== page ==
GMGruman writes: Verizon is lobbying the Feds to allow it to choose what websites it lets us's access over "its" network, claiming of all things that being forced to carry all websites violates its freedom of expression, Bill Snyder reports. The FCC has opened the path to this argument by repeatedly failing to classify network operators as common carriers that would make them subject to Net neutrality principles. If Verizon wins, it's the end of the Internet as we know it, and we can expect only big websites willing to pay to be available from our browsers.
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Submission + - Cisco Can't Shield Customers From Patent Suits, Court Rules->

netbuzz writes: A federal appeals court in California has upheld a lower court ruling that Cisco lacks the necessary standing to seek dismissal of patent infringement lawsuits against some of its biggest customers – wireless network providers and enterprises – being brought by TR Labs, a Canadian research consortium. The appeals court agreed with TR Labs’ that its patent infringement claims are rightfully against the users of telecommunications equipment – be it made by Cisco, Juniper, Ciena or others – and not the manufacturers. “In fact, all of the claims and all of the patents are directed at a communications network, not the particular switching nodes that are manufactured by Cisco and the other companies that are subject of our claims,” an attorney for TR Labs told the court. The court made no judgment relative to the patents themselves or the infringement claims.
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Submission + - It's Official: Voyager 1 is an Interstellar Probe->

astroengine writes: After a 35-year, 11-billion mile journey, NASA’s Voyager 1 spacecraft left the solar system to become the first human-made object to reach interstellar space, new evidence from a team of scientists shows. “It’s kind of like landing on the moon. It’s a milestone in history. Like all science, it’s exploration. It’s new knowledge,” long-time Voyager scientist Donald Gurnett, with the University of Iowa, told Discovery News. The first signs that the spacecraft had left the solar system's heliopause was a sudden drop in solar particles and a corresponding increase in cosmic rays in 2012, but this evidence alone wasn't conclusive. Through indirect means, scientist analyzing oscillations along the probe's 10-meter (33-foot) antennas were able to deduce that Voyager was traveling through a less dense medium — i.e. interstellar space.
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Submission + - How to make a $125 iPhone->

GMGruman writes: There's been a lot of talk about a forthcoming cheap "iPhone 5C" with a plastic case. But a plastic case couldn't possibly save Apple enough money to make the price that low. So, I did the number-crunching to figure out how Apple could make an iPhone that cheap that would still be usable. Surprise: It's possible.
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Submission + - The Savvy Tech Strategy Behind Obamacare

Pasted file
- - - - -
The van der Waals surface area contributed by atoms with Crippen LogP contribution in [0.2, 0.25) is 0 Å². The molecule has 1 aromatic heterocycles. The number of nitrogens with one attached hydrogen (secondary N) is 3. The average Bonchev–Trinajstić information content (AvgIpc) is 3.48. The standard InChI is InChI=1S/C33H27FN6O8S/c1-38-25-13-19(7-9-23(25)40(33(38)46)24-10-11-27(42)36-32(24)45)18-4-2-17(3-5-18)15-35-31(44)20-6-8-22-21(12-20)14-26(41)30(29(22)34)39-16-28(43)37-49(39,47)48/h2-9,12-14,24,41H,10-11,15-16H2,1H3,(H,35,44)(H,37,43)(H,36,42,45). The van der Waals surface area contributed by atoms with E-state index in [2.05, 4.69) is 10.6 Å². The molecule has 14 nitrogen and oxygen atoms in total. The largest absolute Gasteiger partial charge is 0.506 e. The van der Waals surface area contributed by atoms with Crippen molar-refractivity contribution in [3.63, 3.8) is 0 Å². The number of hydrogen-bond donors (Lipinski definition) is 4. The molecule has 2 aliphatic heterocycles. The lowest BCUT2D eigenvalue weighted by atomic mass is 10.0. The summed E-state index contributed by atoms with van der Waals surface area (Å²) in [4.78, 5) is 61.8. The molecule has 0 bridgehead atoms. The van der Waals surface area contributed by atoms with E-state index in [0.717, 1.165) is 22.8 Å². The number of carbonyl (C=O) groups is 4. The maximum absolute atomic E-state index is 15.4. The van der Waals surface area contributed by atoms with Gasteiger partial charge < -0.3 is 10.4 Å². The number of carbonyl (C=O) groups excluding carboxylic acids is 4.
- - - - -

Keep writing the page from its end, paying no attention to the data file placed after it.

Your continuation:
snydeq writes: The U.S. health care industry is undergoing several massive transformations, not the least of which is the shift to interoperable EHR (electronic health records) systems. The ONC's Doug Fridsma discusses the various issues that many health care IT and medical providers have raised regarding use of these systems, which are mandated for 2014 under the HITECH Act of 2004, and are all the more important in light of the 2010 Patient Protection and Affordable Care Act , aka Obamacare. Key to the transition, says Fridsma, is transforming health IT for EHRs into something more akin to the Internet, and less like traditional ERP and IT systems. 'I think what we're trying to do is the equivalent of what you've got in the Internet, which is horizontal integration rather than vertical integration,' Fridsma says. 'We've done a lot of work looking at what other countries have done, and we've tried to learn from those experiences. Rather than trying to build this top down and create restrictions, we're really trying to ask, "What's the path of least regret in what we need to do?"'

Submission + - Confessions Of A Cyber Warrior

snydeq writes: InfoWorld's Roger Grimes interviews a longtime friend and cyber warrior under contract with the U.S. government, offering a fascinating glimpse of the front lines in the ever-escalating and completely clandestine cyber war. From the interview: 'They didn't seem to care that I had hacked our own government years ago or that I smoked pot. I wasn't sure I was going to take the job, but then they showed me the work environment and introduced me to a few future coworkers. I was impressed. ... We have tens of thousands of ready-to-use bugs in single applications, single operating systems. ... It's all zero-days. Literally, if you can name the software or the controller, we have ways to exploit it. There is no software that isn't easily crackable. In the last few years, every publicly known and patched bug makes almost no impact on us. They aren't scratching the surface.'